All high performance downhill skiers experience injuries and setbacks and American Lindsey Vonn is no exception.
The three-time Olympian and 2010 gold medalist in the downhill, has had more than her share: season-ending knee surgery to repair a torn ACL and broken knee bone in early 2013, re-injury of the ACL later in 2013, which kept her off the slopes for all of 2014, including the Sochi Olympics, a broken ankle in August 2015 followed by a knee fracture three months later, ending her season, and finally a broken arm in November of 2016, which required surgery. She returned to the slopes two months later.
Forbes Magazine recently interviewed Vonn, sensing that her ability to bounce back from adversity time and again features a mindset common to successful entrepreneurs – one complete with a checklist for being resilient. And while high-performance athletes and serial entrepreneurs may appear to push this mindset to levels beyond the average person, there are powerful lessons for us all in this interview. Here is the list of Vonn’s 7 Strategies to Bounce Back From a Setback Even When It Feels Impossible. This is shortened, so go to this link for more:
- Prepare: The key to the comeback lies in the consistent, intentional training in advance. Develop personal training routines to keep yourself sharp, strong, and prepared for the next challenge.
- Internalize the lesson: If you are feeling stuck, reflect on the lessons hidden in the situation.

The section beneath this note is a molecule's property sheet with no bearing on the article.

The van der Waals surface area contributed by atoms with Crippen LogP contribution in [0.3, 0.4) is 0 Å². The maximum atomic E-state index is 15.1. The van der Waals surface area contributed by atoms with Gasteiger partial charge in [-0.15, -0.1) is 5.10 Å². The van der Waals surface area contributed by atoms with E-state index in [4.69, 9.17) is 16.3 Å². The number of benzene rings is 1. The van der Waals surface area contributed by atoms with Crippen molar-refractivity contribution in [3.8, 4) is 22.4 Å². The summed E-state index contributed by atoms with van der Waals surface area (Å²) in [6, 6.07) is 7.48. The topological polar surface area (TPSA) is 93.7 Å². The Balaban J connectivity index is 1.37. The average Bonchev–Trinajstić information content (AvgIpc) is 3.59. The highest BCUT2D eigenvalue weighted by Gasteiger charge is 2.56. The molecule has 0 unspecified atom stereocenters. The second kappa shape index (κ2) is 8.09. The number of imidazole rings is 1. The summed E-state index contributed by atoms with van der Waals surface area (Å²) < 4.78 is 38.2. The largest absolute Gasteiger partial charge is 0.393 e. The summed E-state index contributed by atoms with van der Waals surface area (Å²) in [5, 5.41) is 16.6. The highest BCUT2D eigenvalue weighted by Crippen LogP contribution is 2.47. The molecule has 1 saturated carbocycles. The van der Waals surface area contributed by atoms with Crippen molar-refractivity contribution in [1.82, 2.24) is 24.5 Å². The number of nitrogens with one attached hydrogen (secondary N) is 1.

- Harness pressure to your advantage: Failure can be scary, but Vonn leverages fear to propel herself forward instead of paralyze her progress.
- Keep an open mind: Your brain is wired to keep you safe, which is why a setback can trigger stress and strong urge to fight or flee. If you feel stuck and blinded by your current situation, create emotional distance, gain perspective, and see if there are any creative solutions you may have missed.
- Define yourself: The story that we tell ourselves becomes who we are. Setbacks can be a catalyst for a new self-narrative that holds you back.
- Visualize: During stressful situations, the mind releases cortisol, which inhibits creativity. Practice mindfulness to quiet the mind and imagine a brighter future. Paint the mental picture with crystal clarity.
- Keep moving: Approach each situation as an iteration to learn from for the future.
From a personal and leadership development perspective, there are a number of nuggets of wisdom here: the importance of a development routine to maintain focus, the ability to see ways to improve when you’re doing poorly and when you’re doing well, facing fear and pressure by visualizing the joy and glory of what is possible.
I believe that great leaders, above all else, have an incredible sense of self – one’s strengths, weaknesses, likes and dislikes, and most importantly where one has come from and a clear view of where one wants to go. The more self-aware a person is, the more likely that failure, as she said, will not define you.
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